In Odisha, the nineteenth century saw the growth of sociopolitical and public associations. Like its counterparts elsewhere, the educated middle class that emerged in Odisha following the famine expressed its ideas, views, and aspirations through the press, meetings, and associations. In the post-famine period, a number of socio-political associations and public associations were formed with a variety of objectives, including the development of Odia language and literature, the protection of Odia interests, social reform, the promotion of education, and intellectual and literary discussions. The initiative in this field was taken by a group of Englishmen who formed the Mutual Improvement Society in Cuttack in 1859.
These Englishmen used to engage in lively debates about social issues. Following that, the following associations were formed –
Utkal Bhasa Unnati Bidhayini Sabha (Association for the development of Odia language), Balasore, 1867; Utkal Bhasa Uddipani Samaj (Association for Odia Linguistic Awakening), Cuttack, 1867; Utkalollasini Sabha (Association for awakening the Odias), Cuttack, 1868; Cuttack Debating Club, 1868; Cuttack Young men’s Association, 1869; Utkal Brahmo Samaj; 1869; Puri , Society, 1870; Ganjam, Utkal Hitabadini Sabha (Ganjam Association for the promotion of welfare of Odisha), Berhampur, 1872; Bhadrak Desha Hiaishini Sabha (Bhadrak Association for the welfare of the country), 1874; Ganjam Nisha Nishedhini Sabha (Ganjam Association for prohibition), 1875; Utkal Sabha, Cuttack, 1877; Balasore National Society, 1878; Madak Seban Nibarini Sabha (Association for the prohibition of wine drinking), 1879; Shiksha Bidhayini Sabha (Association for the Promotion of Education),1881; Utkal Sabha or Odisha People’s Association, 1882; Anti-Corruption and Prohibition Sabha, Cuttack, 1884; Odisha Graduate and Undergraduate Association, 1888; Utkal Sahitya Sammilani (Odia Literary Association), Cuttack, 1886; Balasore Zilla School Reading Club; 1896; and Alochana ,Sabha ,of Cuttack Secondary Training School, 1893.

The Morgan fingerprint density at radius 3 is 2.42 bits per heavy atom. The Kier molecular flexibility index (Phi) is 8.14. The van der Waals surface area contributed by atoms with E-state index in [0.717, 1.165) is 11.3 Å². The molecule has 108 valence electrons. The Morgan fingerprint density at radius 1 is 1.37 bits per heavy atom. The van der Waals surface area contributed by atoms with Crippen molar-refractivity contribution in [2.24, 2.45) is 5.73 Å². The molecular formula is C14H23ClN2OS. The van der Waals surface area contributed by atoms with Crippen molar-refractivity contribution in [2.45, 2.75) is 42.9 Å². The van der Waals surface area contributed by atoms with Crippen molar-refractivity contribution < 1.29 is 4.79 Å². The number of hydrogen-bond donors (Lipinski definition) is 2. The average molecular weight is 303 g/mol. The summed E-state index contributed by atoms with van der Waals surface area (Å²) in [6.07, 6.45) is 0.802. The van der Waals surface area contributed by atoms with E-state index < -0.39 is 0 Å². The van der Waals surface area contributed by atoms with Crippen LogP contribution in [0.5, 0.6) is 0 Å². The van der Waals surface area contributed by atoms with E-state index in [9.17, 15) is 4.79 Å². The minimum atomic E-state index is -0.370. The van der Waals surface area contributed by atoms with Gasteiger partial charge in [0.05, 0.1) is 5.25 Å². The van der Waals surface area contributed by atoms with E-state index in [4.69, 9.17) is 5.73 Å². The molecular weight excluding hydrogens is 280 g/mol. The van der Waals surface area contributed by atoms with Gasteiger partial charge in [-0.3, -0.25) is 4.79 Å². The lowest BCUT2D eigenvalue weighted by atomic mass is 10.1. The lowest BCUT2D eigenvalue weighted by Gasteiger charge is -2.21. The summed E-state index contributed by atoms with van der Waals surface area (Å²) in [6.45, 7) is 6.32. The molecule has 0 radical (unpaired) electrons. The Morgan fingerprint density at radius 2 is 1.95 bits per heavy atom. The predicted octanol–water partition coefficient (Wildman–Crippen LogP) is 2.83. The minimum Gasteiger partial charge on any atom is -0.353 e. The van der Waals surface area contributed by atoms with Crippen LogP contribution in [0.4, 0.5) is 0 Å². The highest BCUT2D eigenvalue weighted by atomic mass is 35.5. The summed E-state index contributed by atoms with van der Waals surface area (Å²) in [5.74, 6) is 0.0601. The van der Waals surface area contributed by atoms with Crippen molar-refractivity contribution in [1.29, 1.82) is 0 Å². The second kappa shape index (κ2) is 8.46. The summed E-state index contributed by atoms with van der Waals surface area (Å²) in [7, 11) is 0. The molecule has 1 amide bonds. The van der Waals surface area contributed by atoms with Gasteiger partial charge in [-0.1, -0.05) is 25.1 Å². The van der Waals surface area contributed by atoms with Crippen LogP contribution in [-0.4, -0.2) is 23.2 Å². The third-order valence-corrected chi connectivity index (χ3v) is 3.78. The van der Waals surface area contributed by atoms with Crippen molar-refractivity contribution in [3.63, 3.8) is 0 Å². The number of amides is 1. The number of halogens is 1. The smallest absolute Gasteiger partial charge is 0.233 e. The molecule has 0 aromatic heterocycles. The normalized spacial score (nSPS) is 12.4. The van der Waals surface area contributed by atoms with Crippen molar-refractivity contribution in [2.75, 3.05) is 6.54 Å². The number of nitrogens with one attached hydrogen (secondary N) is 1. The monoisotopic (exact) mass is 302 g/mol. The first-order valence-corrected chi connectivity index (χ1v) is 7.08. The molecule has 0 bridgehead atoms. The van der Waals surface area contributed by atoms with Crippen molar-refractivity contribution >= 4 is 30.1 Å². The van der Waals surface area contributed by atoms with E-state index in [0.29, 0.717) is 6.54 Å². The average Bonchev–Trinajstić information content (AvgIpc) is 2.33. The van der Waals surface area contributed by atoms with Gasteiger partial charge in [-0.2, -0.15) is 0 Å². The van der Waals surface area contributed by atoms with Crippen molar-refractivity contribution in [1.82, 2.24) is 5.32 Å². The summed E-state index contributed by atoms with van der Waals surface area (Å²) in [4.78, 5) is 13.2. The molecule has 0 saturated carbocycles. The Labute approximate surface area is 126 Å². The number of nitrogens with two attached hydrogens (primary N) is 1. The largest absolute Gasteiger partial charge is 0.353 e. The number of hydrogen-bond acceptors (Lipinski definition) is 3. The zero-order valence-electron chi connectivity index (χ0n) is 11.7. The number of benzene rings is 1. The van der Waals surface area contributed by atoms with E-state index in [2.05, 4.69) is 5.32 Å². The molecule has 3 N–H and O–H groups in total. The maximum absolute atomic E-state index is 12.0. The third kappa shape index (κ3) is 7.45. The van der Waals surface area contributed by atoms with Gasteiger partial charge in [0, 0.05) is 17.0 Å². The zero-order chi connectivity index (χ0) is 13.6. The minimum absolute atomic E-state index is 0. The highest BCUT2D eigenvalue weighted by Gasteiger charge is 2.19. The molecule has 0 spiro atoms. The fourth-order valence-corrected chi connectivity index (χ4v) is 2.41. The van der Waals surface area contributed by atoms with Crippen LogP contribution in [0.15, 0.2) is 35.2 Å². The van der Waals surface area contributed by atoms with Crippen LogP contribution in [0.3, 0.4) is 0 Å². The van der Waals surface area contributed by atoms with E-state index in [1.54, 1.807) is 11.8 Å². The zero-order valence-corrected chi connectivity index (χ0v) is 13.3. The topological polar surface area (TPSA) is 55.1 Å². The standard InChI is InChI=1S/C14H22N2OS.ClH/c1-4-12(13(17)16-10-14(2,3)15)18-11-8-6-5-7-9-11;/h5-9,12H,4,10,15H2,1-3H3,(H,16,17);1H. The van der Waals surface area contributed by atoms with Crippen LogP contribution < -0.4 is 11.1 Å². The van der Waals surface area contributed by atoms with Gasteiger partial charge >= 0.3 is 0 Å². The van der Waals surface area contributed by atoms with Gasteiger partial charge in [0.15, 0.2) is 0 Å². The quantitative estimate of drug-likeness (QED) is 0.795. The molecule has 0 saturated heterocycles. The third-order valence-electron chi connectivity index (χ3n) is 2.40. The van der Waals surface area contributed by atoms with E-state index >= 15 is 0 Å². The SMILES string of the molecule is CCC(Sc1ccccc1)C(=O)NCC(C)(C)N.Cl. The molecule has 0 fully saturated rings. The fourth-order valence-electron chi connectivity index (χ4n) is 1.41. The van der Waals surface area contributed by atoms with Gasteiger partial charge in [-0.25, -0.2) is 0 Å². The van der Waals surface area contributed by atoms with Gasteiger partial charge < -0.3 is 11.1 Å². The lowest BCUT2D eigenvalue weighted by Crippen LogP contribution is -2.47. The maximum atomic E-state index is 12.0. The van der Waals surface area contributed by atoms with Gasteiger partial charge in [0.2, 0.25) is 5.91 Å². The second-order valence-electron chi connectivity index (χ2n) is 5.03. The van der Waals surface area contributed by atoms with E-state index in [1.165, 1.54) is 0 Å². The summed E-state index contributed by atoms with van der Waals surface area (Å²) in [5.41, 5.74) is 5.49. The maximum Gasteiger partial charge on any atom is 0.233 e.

There were several communal and caste-based organisations, such as the Karan Sabha, Odisha Islam Association, founded in 1875, and the Odisha Christian Association, founded in 1896 in Cuttack. The educated elites of Odisha, like the elites elsewhere in India, sought to reform social life through measures such as education promotion and women’s empowerment and emancipation. They were also influenced and inspired by other parts of India’s social reform movements. However, education’s slow progress and the absence of a strong intellectual elite slowed the process of social regeneration.